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Marinela and Wim van den Heuvel

 
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SOCIAL PARTICIPATION AFTER KIDNEY TRANSPLANTATION

 

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This project was developed by Wim van den Heuvel and funded by the Netherlands Kidney Foundation. The background of the project is related with the experience of a friend, who had a lot of problems to be accepted in a new job and in life insurance after a successful kidney transplantation. The results of the study are published in international journals (see publications) and have resulted in a PhD thesis by Sijrike van der Mei, defended in Groningen 31 January 2007.

Successful kidney transplantation implies the transition from a life with the constraints imposed by dialysis to a “new” way of living. As quality of life increases after transplantation, recipients expect that social life returns to “normalcy” again. But this is not the case per se. Life after transplantation also has drawbacks, such as the strict immunosuppressive regimen and its side effects, frequent medical follow-up visits, rejection episodes, infections, and uncertainty and anxiety for potential graft loss.

In contrast with increased quality of life after kidney transplantation results concerning resumption of social life are less satisfactory. This study showed that transplant recipients participated less in employment and sports compared to the general population. Factors contributing to this impaired social participation are studied here too. Worse social outcome is related to cadaveric donation as compared to living donation, and for patients with cardiovascular disease. Post transplantation return to work is associated with employment status pre transplantation. From rehabilitation perspective, it is desirable to understand the process of social participation after transplantation and the factors associated. If factors appear to be amenable to change, this would offer opportunities for interventions in the rehabilitation process.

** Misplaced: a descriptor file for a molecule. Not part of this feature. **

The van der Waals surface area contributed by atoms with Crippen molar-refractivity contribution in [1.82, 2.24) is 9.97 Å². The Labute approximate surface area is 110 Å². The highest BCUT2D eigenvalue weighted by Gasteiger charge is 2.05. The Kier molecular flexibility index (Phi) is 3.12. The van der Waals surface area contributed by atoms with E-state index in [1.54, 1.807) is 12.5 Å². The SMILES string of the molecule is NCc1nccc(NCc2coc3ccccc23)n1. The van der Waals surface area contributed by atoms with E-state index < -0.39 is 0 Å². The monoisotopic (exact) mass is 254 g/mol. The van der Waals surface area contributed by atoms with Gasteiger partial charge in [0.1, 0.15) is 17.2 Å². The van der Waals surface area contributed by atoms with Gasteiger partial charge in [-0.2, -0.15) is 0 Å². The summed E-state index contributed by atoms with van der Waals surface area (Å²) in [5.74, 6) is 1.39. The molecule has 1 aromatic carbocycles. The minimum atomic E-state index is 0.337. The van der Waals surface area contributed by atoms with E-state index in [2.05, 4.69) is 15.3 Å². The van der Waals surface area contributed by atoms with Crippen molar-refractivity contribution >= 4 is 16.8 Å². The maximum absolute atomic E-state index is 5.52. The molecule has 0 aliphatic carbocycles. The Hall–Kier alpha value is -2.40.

Also this project described prospectively changes in social participation in the first year after transplantation, focusing on the period of 3 months to well over 1 year after transplantation. Kidney transplantation enhances social participation of recipients in the first year post transplantation, not only in obligatory activities but in leisure activities as well. Employed recipients returned to work after initial sick leave. However, overall employment rate hardly increased and 47% of employed recipients were also work disabled. Additionally, pre-ESRD level of participation could not be regained and recipients experienced more limitations in fulfilling social roles due to physical health problems, compared with the general population.